Monday, October 12, 2009

Web developers, please stop stealing focus.

Some sites use a very simple bit of JavaScript to put the focus in a specific form element once the page is done loading. Google does this, as was pointed out by Patrick Altoft in document.f.q.focus(); The Billion Dollar Line of JavaScript. When your browser loads the Google home page, this snippet of code automatically places your keyboard's focus in the main search box.

This makes a lot of sense for Google. There's really only one form element on Google's home page. That's where the focus should go. There's really no harm in placing the focus there, and as Patrick pointed out, it's a good source of revenue for Google. I believe that is what's termed a win-win.

You know where this doesn't make sense? Any page with a password field. When I load Twitter's (for just one example) main page, I'm greeted by a log in screen. The problem is that I have plenty of time to type in my username and tab to the password field before the page finishes loading and Twitter's version of the "Billion-dollar line of JavaScript" switches my focus back to the username field. This has caused me to type my password in plain text into the username field on several occasions. I do not care for this.

Granted, this is only a mild irritant, and now that I know Twitter is stealing my focus I can just change my behavior to compensate. The point is that I shouldn't have to. It would be a lot simpler to change the behavior of Twitter's login page than it would be to change the behavior of millions of users.

Possible solutions

The simplest (and I think the best) solution is for everyone to simply stop adjusting page focus using JavaScript. Unless your form has exactly one text field (and I can only think of a few of these), you really shouldn't assume you know where focus should go. Let the user handle it.

Another possibility is to check what field currently has focus before you change it. If the user is already using your page, just let it go. If none of your form elements currently has focus, go ahead and suggest a starting point by focusing on the first form element.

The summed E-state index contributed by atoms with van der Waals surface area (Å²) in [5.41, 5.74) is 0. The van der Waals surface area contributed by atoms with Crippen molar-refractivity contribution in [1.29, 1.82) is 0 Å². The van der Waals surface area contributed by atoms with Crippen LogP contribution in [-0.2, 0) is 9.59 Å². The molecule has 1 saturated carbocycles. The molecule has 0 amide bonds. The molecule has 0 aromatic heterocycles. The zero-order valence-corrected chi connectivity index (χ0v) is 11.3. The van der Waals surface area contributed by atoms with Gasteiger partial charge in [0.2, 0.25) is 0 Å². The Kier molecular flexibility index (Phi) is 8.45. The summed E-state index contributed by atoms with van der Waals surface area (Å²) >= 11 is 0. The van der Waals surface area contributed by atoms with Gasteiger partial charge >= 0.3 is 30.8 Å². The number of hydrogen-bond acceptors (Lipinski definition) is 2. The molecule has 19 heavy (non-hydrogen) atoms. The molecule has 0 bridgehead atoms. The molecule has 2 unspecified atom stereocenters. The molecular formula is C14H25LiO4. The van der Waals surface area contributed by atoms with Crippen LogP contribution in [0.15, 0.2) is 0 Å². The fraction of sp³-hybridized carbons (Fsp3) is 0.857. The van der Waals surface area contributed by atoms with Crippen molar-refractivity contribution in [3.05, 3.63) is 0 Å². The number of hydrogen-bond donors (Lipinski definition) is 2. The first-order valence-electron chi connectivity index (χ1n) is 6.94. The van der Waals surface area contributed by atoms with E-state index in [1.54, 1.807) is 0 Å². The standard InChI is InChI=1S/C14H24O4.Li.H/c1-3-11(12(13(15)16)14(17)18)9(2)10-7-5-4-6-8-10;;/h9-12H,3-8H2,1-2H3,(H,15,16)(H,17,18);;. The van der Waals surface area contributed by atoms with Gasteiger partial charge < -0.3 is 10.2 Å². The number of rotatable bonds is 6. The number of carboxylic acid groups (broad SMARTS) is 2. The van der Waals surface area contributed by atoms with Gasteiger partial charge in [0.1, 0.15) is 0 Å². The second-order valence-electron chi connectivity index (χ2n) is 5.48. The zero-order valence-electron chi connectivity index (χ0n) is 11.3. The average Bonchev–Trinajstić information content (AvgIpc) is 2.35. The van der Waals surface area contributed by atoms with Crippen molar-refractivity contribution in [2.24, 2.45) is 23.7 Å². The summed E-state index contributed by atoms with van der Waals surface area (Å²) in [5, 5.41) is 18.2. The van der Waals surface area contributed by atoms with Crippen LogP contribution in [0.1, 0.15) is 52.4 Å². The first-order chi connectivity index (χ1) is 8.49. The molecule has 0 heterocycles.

Finally, as a compromise between the two solutions above (and this is my recommended solution), just don't steal focus on any page that contains a password field. If there's a possibility of revealing the user's login credentials to passers-by, then just don't take the risk.


Hiankun said...

I know very few about JavaScript and didn't know why I've been annoyed during my password keying on some websites. Now, after reading your article, I finally know that's due to the unnecessary JavaScript.

Yes, just let users to handle what they are using. Some ``automative'' functions are not so useful as the designers think of.

Nick said...

I've had this happen on pages where there is just one text box and no password box... where the search box gets focused, and I try to use space to page down and nothing happens (or I scroll back up to the search box is on the screen).

Dave said...

Another option would be to check the text field you're going to focus to. If it contains anything other than default text, don't focus to it. The user is clearly done with it.

Bill the Lizard said...

I guess I've been using Stack Overflow too much, since I instinctively reached to upvote your comment. Good suggestion.

Niyaz PK said...

I had similar thoughts on this:

The best way to deal with this is to do a check like Dave suggested.

Sam152 said...

Dude, I have the exact same problem. And it really isn't that hard to simply check where the user is focused and take no action if they are one step ahead of the page load.

Good post.

Collin Li said...

I have this problem as well. What's the best way to stop sites from stealing focus?

Bill the Lizard said...

Colin Li,
If you really want to prevent sites from stealing focus you can disable JavaScript in your browser. In FireFox you can go to Tools > Options > Content and uncheck the "Enable JavaScript" option.

Unfortunately JavaScript is in extremely widespread use for a lot of other applications on the web, so leaving it disabled won't be an option for most people.

scunliffe said...

Hi fellow Stacker,

There is an easy way to solve this that I've implemented 100's of times without fail.

right after the username field (or whatever field you want to focus) immediately focus that field before rendering anything else.

[input name="username"]
var fIdx = document.forms.length -1;
var iIdx = document.forms[fIdx].length -1;
[input name="password"]

(swap square for angle brackets etc)

You can tidy up the JavaScript or put in in a named function etc. but the logic is clean.

As soon as the field you want to focus renders, focus the field.

The user can then type in the username, password or whatever other fields they want in any order without losing the focus... and even submit the form before the page finishes loading depending on the page ;-)